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But many people find that they have to change their car battery every 1 to 2 years.

And what can you do to prolong your vehicle’s battery life?

We’ll show you why car batteries die early…and what you can do to keep this from happening.

We’ll also give you 8 easy tips and techniques to maximize the life span of your car’s 12 volt battery.

The tips we will teach you in this article will be easy to do…and anyone will have the ability to perform these (even if you know nothing about cars or car batteries).

So let’s get started! …

First, You Ought to Know That Every Car Battery Lifespan Has A Limit (but most people kill their battery well before it’s time)

Even if you take care of your car battery perfectly…it will still die 1 day.

This set lifespan is known as the battery’s”Calendar Life” and it’s completely independent of how often the battery was charged or discharged.

Once a battery reaches the end of its”Calendar Life” it will become unusable.

But most car batteries never make it their complete”Calendar Life”…

Instead, they die early due to poor maintenance and maintenance…which you can do something about.

A Little Background About Lead Acid Batteries Before Our 8 Battery Tips and Tricks…

Lead acid batteries are the earliest, most dependable, and most widely used form of rechargeable battery in the world.

  • Formatting is when the battery is new and has to be used lightly.

  • Peak is the ideal performance stage, which we seek to maintain for as long as possible.

  • Decline is a slow process, but one that slowly ends in the conclusion of the battery.

Batteries in decline can still be used for quite some time, but have to be watched.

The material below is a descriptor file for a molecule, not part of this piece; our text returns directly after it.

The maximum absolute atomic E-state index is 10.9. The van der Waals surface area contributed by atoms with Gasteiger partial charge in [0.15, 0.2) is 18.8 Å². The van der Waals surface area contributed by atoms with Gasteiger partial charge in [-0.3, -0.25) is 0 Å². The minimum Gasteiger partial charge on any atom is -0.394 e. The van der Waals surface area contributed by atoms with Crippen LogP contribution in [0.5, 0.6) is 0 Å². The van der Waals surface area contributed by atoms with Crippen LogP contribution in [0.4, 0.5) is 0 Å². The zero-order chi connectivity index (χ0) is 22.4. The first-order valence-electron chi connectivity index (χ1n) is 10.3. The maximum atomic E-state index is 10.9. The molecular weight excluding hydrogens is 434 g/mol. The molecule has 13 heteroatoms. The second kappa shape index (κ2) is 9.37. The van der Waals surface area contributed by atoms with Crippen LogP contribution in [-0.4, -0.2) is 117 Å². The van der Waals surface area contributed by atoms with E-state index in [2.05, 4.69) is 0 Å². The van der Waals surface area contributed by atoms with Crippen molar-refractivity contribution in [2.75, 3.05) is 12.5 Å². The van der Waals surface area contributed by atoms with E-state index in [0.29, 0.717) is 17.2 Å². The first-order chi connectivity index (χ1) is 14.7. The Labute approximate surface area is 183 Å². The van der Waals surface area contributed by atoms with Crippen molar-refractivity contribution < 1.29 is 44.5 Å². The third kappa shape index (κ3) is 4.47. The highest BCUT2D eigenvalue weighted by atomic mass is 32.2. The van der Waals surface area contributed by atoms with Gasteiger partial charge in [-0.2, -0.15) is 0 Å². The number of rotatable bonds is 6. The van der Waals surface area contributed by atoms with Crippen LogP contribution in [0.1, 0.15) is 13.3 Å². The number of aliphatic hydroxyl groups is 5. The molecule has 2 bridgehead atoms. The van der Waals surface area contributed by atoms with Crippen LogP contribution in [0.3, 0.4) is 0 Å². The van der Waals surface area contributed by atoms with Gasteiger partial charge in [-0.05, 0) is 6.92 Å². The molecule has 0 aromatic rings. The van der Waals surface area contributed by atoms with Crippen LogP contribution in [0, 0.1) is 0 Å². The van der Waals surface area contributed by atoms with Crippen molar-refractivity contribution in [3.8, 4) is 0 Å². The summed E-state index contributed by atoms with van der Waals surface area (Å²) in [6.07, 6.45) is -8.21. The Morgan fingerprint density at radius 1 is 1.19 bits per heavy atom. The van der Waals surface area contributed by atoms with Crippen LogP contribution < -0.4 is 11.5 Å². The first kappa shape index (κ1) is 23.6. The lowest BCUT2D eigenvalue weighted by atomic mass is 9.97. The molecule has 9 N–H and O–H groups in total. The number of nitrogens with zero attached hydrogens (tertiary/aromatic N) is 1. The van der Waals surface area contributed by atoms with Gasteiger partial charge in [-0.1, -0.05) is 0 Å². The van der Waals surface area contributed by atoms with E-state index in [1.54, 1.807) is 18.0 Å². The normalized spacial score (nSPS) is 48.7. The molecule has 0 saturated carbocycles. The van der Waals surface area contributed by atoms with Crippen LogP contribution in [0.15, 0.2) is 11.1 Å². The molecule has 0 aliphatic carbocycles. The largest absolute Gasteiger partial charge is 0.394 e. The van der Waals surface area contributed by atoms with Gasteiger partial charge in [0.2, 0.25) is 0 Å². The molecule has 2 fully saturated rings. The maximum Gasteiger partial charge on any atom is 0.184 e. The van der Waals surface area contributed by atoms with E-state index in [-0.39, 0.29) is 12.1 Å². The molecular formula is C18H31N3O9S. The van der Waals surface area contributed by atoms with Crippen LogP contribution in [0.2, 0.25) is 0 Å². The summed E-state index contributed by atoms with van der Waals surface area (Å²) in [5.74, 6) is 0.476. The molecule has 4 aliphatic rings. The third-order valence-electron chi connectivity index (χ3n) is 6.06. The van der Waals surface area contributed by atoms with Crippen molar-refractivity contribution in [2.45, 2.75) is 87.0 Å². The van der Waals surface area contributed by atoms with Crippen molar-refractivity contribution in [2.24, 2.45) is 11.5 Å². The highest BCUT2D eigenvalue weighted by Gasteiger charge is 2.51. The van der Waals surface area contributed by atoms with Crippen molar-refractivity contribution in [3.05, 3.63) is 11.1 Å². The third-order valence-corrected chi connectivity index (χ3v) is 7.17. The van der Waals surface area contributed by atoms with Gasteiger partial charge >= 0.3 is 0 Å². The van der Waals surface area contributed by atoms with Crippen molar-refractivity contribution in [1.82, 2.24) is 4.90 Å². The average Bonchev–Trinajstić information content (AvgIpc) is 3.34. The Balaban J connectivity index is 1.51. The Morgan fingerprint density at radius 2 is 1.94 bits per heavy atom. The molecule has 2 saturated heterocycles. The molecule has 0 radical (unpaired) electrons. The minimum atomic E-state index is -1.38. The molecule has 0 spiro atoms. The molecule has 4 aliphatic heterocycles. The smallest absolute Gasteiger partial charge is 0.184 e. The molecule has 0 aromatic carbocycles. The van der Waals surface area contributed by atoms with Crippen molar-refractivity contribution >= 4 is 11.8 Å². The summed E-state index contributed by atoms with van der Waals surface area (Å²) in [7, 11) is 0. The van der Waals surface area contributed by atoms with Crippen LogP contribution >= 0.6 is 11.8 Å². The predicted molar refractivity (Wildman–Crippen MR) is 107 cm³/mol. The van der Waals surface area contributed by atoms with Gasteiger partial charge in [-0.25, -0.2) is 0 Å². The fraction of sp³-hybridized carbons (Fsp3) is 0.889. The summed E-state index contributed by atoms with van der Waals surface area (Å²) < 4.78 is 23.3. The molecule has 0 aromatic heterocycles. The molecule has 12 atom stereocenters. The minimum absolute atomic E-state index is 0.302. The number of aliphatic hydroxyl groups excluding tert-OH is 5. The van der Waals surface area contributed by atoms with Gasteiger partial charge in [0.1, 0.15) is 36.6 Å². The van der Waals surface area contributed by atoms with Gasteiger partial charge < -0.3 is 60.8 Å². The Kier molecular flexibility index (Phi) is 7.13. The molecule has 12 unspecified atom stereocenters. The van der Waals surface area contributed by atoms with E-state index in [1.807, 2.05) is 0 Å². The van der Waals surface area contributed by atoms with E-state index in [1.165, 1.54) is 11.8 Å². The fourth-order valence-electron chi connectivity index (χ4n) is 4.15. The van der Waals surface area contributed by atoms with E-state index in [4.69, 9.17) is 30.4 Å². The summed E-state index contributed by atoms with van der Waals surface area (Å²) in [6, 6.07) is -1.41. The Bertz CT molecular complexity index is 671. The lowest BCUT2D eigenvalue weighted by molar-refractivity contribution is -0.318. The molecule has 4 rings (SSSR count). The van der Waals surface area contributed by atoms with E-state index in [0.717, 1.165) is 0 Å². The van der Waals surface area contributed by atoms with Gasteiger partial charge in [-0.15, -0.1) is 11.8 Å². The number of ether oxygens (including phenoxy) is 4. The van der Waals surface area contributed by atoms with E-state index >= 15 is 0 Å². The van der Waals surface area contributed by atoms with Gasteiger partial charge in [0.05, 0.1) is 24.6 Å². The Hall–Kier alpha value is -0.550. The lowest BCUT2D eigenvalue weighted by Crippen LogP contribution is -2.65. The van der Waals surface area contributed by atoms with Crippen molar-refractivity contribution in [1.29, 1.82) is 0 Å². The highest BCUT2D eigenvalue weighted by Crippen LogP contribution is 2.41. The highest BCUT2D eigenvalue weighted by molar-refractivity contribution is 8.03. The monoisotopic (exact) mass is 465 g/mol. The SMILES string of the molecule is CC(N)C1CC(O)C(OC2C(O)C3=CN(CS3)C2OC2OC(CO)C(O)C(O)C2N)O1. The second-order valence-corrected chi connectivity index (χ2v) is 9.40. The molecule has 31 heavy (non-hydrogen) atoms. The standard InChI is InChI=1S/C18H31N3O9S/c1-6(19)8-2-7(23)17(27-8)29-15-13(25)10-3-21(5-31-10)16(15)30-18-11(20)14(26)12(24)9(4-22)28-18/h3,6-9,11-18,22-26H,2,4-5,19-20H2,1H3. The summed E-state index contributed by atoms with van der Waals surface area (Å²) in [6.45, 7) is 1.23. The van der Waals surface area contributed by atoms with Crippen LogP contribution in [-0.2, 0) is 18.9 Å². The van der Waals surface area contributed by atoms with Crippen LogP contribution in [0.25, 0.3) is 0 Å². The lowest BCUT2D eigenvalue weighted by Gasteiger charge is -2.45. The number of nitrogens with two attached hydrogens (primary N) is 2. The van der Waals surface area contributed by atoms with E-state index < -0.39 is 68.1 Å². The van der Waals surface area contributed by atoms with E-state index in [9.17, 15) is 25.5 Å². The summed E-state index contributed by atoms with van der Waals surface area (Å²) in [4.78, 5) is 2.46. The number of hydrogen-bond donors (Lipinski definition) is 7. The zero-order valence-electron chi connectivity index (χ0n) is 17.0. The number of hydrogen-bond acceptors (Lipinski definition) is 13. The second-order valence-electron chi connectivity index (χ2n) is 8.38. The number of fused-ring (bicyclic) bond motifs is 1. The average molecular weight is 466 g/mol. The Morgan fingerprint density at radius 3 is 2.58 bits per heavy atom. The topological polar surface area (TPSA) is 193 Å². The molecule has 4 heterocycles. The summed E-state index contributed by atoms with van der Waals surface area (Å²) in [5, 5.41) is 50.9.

Around this time, you can either recondition the battery or keep a close eye on it and try to replace it before a problem arises (like being not able to start your car for work).

Tip 1: Do a monthly review of the battery terminals to be certain they’re clean and corrosion free.   One of the first problems most people have with their car battery is the build-up of corrosion around the terminals.   Corrosion destroys the connection between the battery and the car and many batteries are replaced due to too much corrosive build up.   But often times, this can be readily treated simply by pouring a small amount of Cola or a DIY anti-corrosion glue (one part water to three parts baking soda) within the corroded areas. 

The acidity in the Cola or the alkaline properties in the DIY anti-corrosion paste will eat the corrosion away.   Be sure to let it dry, then rub some petroleum jelly on the terminals to prevent future corrosion.

Tip 2: Do not operate any car accessories (radio, lights, or electronics) before turning on the car ignition and driving the car.   When the car is on, the auto alternator generates electricity and charges the vehicle battery after the battery has a voltage drop.   But if the car isn’t on, and you’re using the car’s electronics, you are simply relying on the car battery to power those electronic equipment. 

This is detrimental to the car battery because car batteries are not meant for this type of use.

Rather, car batteries are supposed to provide a sudden burst of electricity for ignition.  They are not made to provide prolonged power for electronics and other devices (that is what a deep cycle lead acid battery would be for).   Using your car battery for a battery which powers electronics, rather than a battery that just provides you a burst of power for ignition, will damage the battery and significantly shorten it’s lifespan if it is repeatedly used in this fashion.   So avoid operating any automobile accessories or electronics while the car is off.